Innovation is difficult.
It forces you to stretch yourself and expose yourself in ways that you never expected to. You make sacrifices too, which can feel like hot wax on bare skin. Painful, but that initial commitment makes the overall process less painful. Unless of course you delay. Then the wax cools and the hair pull hurts more than the first wax application.
Whether a fast or slow decision, you eventually do have to pull the hairs out… but the aesthetic benefit soon becomes apparent. You see, those hairs can grow, but it is only with focus and determination that we can shape them into a beautiful set of eyebrows, a glowing beard, or even with clean shaven legs.
Only then can we become a work of art.
This might seem like kind of a weird example to lead into this month’s AMAZING interview, and an amazing interview it is, but I promise the metaphor will make sense shortly. You see dear readers, true innovation doesn’t come from no where.
Even if a statement like “… [is] a work of art” sweeps the Twitterverse on a particular day or over the course of a week (April 15, 2016), someone spent the time crafting a public persona and was able to authenticate that statement and help make it noteworthy for millions. The masses are fickle, but the artist can be committed to innovation.
Yeah that “… [is] a work of art” actually did became a popular thing to tweet for a bit there. Whether I decide to make a great metaphor for growth and the beauty of humanity.
But, as I mentioned already, it’s not true innovation. And a work of art is steeped in more than just hair pull metaphors that suggest people’s bodies can simply be works of art on their own. Or can art do that?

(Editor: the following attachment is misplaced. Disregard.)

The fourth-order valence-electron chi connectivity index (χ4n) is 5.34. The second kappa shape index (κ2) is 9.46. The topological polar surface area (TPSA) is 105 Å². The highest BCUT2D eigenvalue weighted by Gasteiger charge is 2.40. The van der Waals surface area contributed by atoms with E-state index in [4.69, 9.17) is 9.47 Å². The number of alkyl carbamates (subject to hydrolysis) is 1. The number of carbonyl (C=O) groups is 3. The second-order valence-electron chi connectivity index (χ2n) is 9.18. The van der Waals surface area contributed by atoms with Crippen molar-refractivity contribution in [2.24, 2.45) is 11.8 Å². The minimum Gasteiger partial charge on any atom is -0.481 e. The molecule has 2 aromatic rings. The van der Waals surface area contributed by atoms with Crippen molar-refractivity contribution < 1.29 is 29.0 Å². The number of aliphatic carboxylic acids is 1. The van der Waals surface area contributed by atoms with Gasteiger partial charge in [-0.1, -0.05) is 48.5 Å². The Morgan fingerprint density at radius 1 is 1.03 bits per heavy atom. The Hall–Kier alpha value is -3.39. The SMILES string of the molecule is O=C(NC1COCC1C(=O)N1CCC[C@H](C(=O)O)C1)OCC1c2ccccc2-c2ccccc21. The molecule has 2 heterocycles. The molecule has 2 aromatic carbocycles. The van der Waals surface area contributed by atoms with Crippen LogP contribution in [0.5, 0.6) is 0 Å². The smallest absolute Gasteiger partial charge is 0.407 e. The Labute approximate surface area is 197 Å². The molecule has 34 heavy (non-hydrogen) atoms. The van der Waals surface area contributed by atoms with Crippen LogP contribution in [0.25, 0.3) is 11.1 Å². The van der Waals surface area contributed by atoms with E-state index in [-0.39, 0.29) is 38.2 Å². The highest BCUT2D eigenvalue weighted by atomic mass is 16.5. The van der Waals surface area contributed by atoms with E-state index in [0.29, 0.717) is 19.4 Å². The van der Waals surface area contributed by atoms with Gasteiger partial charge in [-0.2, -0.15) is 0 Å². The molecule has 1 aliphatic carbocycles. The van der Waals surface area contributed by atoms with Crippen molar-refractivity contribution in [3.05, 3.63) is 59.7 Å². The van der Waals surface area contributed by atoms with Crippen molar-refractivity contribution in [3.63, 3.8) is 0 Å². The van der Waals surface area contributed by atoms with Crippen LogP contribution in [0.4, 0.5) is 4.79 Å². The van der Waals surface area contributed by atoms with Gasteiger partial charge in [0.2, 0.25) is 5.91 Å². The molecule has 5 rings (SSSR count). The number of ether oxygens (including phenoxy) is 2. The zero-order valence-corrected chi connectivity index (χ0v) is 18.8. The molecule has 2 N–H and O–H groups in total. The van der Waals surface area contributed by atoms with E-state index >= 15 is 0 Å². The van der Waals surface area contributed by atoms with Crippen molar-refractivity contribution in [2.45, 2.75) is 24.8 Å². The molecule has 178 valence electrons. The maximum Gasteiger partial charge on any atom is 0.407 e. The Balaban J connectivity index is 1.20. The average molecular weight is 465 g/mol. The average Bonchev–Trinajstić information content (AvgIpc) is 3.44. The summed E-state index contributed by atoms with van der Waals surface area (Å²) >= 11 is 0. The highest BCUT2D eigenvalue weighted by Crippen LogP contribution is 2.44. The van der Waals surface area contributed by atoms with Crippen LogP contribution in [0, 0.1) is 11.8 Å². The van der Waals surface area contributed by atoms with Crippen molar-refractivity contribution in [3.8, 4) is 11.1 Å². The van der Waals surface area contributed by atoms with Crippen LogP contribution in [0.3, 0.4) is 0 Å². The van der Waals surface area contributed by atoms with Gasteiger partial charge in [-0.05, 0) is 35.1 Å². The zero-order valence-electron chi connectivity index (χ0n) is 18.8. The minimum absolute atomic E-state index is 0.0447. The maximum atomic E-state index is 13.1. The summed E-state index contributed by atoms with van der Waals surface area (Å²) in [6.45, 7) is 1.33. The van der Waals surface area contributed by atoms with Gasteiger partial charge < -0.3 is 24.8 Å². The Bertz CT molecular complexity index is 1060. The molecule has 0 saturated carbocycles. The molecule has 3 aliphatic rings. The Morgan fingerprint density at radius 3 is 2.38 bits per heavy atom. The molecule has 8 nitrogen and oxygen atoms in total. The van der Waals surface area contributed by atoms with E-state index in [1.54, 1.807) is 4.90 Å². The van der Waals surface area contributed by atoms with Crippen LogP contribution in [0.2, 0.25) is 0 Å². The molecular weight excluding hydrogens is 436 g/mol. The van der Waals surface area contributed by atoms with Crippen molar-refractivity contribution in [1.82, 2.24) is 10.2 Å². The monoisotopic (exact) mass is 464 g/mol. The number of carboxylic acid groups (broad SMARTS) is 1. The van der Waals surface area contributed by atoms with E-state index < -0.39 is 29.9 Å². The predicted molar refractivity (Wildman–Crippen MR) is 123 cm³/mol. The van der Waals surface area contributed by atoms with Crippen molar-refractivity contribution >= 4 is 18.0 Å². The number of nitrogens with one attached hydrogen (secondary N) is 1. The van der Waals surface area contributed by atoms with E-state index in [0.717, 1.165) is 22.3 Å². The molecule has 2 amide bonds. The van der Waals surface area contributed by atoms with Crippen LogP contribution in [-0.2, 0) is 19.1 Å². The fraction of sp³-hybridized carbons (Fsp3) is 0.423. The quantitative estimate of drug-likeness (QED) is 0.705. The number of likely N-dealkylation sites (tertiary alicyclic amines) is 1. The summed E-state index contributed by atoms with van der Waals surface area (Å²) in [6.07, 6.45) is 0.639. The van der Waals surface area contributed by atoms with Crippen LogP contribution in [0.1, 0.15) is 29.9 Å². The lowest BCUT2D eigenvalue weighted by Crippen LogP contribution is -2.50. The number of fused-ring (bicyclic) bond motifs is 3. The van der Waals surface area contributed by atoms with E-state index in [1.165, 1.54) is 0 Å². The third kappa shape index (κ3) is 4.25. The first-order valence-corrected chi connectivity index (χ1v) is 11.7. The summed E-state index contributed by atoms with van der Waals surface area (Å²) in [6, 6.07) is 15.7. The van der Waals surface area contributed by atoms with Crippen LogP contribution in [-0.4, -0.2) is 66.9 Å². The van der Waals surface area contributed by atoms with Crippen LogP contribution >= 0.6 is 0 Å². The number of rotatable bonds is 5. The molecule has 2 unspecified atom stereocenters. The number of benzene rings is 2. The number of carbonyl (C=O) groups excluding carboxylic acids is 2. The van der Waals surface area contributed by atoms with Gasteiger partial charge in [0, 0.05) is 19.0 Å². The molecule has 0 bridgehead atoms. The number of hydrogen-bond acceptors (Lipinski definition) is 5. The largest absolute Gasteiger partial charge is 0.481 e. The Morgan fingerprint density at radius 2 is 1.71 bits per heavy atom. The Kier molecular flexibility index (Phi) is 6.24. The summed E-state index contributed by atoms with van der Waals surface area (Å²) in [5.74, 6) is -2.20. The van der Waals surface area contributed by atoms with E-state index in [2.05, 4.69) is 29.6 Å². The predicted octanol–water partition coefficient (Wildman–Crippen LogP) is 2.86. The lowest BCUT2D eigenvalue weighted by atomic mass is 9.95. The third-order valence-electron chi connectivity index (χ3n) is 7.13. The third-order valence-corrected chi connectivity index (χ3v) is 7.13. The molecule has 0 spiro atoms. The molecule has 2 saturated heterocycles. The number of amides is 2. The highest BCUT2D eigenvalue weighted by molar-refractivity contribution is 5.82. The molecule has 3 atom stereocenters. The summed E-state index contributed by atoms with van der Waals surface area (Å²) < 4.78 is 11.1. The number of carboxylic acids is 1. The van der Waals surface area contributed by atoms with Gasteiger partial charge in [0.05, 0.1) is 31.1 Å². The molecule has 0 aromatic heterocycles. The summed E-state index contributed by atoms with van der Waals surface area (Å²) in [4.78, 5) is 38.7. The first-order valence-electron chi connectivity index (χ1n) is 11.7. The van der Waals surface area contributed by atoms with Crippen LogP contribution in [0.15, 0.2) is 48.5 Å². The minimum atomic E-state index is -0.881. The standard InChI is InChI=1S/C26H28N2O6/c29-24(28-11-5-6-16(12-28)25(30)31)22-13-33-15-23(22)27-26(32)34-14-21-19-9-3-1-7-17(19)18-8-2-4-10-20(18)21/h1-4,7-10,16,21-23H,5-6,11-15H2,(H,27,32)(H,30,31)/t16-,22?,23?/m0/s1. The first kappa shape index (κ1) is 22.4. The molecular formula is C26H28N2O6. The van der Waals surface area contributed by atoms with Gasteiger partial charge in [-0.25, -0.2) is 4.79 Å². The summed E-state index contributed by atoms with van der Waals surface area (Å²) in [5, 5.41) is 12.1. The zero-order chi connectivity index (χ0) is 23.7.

Can art build off of what already exists, and cause self-reflection? Or better yet, cultural shifts?
That’s where episode 8 of timotheories interviews comes in.
Lisa Jones is a visual artist with abilities to rival the best of them – painting, drawing, sculpture, and printmaking. But she prefers to specializes in painting with oils. And she makes images through her own personal metaphors, both refining and simultaneously obliterating narratives and materials at the same.
She recognizes that becoming an artist and maintaining a practice requires a combination of effort, innovation through necessity, and building a future for herself that doesn’t include regular visits to the local watering hole.
But you should take a look at the interview for yourself, because it’s literally just below you. It’s my most innovative interview yet. I promise.
And as always, if you want to check out more timotheories interviews or the Cross Talk series please visit our YouTube channel. And please, please, please leave some comments and of course subscribe to both the blog and channel!
Please also check out Lisa’s website to see her portfolio and to contact her for her creative services.
And of course my sincerest thanks to Lisa for being lively, likeable, and legitimately lovely. See you tomorrow with a hymn worthy music review.